Two perennial Trifolium, T. polymorphum Poir. and T. argentinense Speg., are American clovers unique within the genus for being amphicarpic. There is no consensus in the literature regarding the breeding system of the aerial flowers of T polymorphum, therefore, the breeding system was studied. In 1997 T polymorphum was collected in Uruguay and evaluated at INIA Tacuarembo. In 2001, 10 field patches were marked and in 2004, 20 plants per patch were characterized with simple sequence repeat markers. Patch J10 showed a particular molecular profile, therefore, 198 open-pollinated progenies freely visited by honeybees were studied. In 2005, at the University of Florida, Gainesville, different handpollination treatments were conducted within an accession from Paraguay. Trifolium polymorphum was able to cross-pollinate with all the known pollen donors molecularly marked that surrounded plants from patch J10 (30%), also with some nonmarked native ones from the vicinity (10%) as well as with itself (60%), when allowed to be visitedby honeybees. However, when there are pollinators, the selfing rate is minimal. The proposed classification for the breeding system is an allogamous, self-compatible species that benefits from pollinators to set seed.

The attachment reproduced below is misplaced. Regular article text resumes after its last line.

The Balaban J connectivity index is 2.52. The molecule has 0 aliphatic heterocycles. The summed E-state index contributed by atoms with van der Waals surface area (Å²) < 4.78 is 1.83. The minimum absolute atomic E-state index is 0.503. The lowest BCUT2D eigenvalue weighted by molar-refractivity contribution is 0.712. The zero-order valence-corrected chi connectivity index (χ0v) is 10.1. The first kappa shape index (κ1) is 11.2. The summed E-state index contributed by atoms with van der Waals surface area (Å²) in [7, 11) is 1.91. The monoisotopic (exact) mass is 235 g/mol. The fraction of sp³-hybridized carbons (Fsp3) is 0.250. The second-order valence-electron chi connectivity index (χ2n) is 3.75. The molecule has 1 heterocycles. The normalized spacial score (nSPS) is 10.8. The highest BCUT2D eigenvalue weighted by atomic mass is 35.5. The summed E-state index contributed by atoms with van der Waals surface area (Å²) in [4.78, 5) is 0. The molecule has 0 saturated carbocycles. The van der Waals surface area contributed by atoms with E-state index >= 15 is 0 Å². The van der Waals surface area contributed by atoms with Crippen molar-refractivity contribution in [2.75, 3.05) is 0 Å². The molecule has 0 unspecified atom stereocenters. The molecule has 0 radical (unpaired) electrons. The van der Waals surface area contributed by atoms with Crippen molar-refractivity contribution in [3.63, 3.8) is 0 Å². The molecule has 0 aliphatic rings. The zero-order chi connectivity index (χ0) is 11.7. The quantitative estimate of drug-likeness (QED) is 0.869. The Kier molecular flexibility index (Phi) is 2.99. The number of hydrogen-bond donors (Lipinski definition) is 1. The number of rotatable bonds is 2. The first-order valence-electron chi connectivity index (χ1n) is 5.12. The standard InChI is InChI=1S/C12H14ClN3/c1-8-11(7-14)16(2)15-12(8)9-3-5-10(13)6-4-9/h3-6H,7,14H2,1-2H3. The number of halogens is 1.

Real, D., Rizza, M. D., Reyno, R., & Quesenberry, K. H. (2007). Breeding System of the Aerial Flowers in an Amphicarpic Clover Species: Trifolium polymorphum. Crop Science, 47, 1-6. https://doi.org/10.2135/cropsci2006.11.0744